Power Issues in SoCs : Power Aware DFT Architecture and Power Estimation
Tudu, Jaynarayan Thakurdas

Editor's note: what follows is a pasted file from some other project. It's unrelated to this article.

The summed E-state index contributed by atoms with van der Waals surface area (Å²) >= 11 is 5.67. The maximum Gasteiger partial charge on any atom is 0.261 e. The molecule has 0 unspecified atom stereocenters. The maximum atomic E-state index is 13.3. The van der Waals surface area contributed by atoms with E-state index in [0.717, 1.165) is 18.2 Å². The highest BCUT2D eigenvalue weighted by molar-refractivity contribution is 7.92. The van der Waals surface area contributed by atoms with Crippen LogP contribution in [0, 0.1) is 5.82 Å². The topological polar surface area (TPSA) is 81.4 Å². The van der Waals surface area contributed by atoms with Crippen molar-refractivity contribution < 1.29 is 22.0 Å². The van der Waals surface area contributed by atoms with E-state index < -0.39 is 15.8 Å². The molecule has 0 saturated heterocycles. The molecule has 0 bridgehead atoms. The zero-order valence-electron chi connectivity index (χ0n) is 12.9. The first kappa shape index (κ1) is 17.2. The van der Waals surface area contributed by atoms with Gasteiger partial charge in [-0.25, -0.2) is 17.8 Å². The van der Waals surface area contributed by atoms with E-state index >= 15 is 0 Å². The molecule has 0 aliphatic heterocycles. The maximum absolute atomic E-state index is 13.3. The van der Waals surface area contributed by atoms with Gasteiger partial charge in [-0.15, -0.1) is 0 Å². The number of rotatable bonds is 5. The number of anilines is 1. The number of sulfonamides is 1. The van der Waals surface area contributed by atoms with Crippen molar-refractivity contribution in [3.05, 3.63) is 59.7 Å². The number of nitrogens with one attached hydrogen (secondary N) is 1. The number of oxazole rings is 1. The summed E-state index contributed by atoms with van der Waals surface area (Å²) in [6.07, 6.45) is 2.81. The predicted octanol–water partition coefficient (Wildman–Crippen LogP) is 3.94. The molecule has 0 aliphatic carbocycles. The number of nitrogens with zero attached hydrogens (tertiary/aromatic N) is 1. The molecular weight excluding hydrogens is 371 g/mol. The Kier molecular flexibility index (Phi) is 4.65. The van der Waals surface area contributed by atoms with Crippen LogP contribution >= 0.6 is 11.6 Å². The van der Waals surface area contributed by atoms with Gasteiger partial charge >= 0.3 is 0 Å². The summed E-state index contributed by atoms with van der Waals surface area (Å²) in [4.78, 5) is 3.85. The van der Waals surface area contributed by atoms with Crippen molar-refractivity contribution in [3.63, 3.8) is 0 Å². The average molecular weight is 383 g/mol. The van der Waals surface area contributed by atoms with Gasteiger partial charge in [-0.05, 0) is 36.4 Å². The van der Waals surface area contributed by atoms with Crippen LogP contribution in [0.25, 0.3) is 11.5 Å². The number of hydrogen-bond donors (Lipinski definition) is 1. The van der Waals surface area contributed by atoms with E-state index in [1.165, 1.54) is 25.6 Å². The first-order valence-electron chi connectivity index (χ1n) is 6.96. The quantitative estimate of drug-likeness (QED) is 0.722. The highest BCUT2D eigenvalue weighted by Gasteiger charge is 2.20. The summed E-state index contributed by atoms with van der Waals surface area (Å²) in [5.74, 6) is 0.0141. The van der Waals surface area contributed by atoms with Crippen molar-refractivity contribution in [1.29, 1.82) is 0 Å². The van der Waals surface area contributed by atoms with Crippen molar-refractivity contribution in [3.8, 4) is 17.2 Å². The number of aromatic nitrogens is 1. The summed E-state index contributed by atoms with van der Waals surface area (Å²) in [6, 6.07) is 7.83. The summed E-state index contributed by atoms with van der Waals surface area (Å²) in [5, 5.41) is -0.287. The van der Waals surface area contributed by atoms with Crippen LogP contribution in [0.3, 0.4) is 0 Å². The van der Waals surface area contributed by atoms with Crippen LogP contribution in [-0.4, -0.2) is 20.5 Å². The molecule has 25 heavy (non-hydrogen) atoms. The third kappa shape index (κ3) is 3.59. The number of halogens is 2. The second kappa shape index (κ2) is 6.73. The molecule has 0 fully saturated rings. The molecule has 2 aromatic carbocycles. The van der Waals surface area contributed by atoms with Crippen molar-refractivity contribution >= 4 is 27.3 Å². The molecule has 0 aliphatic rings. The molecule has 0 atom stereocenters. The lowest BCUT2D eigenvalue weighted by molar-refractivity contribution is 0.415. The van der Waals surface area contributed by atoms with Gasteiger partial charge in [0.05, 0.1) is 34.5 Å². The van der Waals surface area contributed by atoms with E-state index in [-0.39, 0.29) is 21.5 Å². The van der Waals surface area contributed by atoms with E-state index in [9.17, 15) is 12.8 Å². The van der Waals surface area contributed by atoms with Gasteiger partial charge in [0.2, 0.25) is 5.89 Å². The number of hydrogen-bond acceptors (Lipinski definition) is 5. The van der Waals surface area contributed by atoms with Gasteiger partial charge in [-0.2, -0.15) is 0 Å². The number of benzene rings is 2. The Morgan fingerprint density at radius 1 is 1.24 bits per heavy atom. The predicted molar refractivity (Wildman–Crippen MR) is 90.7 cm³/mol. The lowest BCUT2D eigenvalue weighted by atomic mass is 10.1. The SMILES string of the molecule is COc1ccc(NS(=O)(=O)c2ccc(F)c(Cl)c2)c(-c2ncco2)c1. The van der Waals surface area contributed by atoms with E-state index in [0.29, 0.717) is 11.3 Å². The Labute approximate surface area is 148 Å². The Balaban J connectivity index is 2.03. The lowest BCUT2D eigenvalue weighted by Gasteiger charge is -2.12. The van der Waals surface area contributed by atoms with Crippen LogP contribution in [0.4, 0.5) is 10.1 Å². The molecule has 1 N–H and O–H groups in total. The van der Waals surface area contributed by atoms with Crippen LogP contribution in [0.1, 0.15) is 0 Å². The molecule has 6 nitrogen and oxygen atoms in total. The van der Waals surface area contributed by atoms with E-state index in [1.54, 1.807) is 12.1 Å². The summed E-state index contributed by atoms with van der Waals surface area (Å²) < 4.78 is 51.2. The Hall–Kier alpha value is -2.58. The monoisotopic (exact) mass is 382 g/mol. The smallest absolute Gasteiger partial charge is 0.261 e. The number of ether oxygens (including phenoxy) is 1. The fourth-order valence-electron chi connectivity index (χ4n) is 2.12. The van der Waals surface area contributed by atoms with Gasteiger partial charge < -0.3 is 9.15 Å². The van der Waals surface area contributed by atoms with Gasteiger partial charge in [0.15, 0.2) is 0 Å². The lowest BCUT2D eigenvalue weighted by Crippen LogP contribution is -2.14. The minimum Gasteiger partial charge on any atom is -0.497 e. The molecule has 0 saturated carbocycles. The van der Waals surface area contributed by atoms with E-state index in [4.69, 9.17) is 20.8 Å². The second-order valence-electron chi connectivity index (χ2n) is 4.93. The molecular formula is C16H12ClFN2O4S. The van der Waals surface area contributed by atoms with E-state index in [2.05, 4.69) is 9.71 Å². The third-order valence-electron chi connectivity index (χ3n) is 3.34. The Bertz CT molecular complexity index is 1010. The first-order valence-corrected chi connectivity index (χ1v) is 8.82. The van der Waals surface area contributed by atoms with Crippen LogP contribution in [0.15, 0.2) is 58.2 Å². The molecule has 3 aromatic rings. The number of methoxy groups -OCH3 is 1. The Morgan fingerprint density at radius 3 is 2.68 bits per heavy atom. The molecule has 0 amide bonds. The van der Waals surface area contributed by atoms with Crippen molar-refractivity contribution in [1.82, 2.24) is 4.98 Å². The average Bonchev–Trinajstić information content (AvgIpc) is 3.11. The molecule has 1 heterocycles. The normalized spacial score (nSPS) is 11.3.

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Test power, data volume, and test time have been long-standing problems for sequential scan based testing of system-on-chip (SoC) design. The modern SoCs fabricated at lower technology nodes are complex in nature, the transistor count is as large as billions of gate for some of the microprocessors. The design complexity is further projected to increase in the coming years in accordance with Moore's law. The larger gate count and integration of multiple functionalities are the causes for higher test power dissipation, test time and data volume. The dynamic power dissipation during scan testing, i.e. during scan shift, launch and response capture, are major concerns for reliable as well as cost effective testing. Excessive average power dissipation leads to a thermal problem which causes burn-out of the chip during testing. Peak power on other hand causes test failure due to power induced additional delay. The test failure has direct impact on yield. The test power problem in modern 3D stacked based IC is even a more serious issue. Estimating the worst case functional power dissipation is yet another great challenge. The worst case functional power estimation is necessary because it gives an upper bound on the functional power dissipation which can further be used to determine the safe power zone for the test. Several solutions in the past have been proposed to address these issues. In this thesis we have three major contributions: 1) Sequential scan chain reordering, and 2) JScan-an alternative Joint-scan DFT architecture to address primarily the test power issues along with test time and data volume, and 3) an integer linear programming methodology to address the power estimation problem. In order to reduce test power during shift, we have proposed a graph theoretic formulation for scan chain reordering and for optimum scan shift operation. For each formulation a set of algorithms is proposed. The experimental results on ISCAS-89 benchmark circuit show a reduction of around 25% and 15% in peak power and scan shift time respectively. In order to have a holistic DFT architecture which could solve test power, test time, and data volume problems, a new DFT architecture called Joint-scan (JScan) have been developed. In JScan we have integrated the serial and random access scan architectures in a systematic way by which the JScan could harness the respective advantages from each of the architectures. The serial scan architecture from test power, test time, and data volume problems. However, the serial scan is simple in terms of its functionality and is cost effective in terms of DFT circuitry. Whereas, the random ac-cess scan architecture is opposite to this; it is power efficient and it takes lesser time and data volume compared to serial scan. However, the random access scan occupies larger DFT area and introduces routing congestion. Therefore, we have proposed a methodology to realize the JScan architecture as an efficient alternative for standard serial and random access scan. Further, the JScan architecture is optimized and it resulted into a 2-Mode 2M-Jscan Joint-scan architecture. The proposed architectures are experimentally verified on larger benchmark circuits and compared with existing state of the art DFT architectures. The results show a reduction of 50% to 80% in test power and 30% to 50% in test time and data volume. The proposed architectures are also evaluated for routing area minimization and we obtained a saving of around 7% to 15% of chip area. Estimating the worst case functional power being a challenging problem, we have proposed a binary integer linear programming (BILP) based methodology. Two different formulations have been proposed considering the different delay models namely zero-delay and unit-delay. The proposed methodology generates a pair or input vectors which could toggle the circuit to dissipate worst power. The BILP problems are solved using CPLEX solver for ISCAS-85 combinational benchmark circuits. For some of the circuits, the proposed methodology provided the worst possible power dissipation i.e. 80 to 100% toggling in nets.
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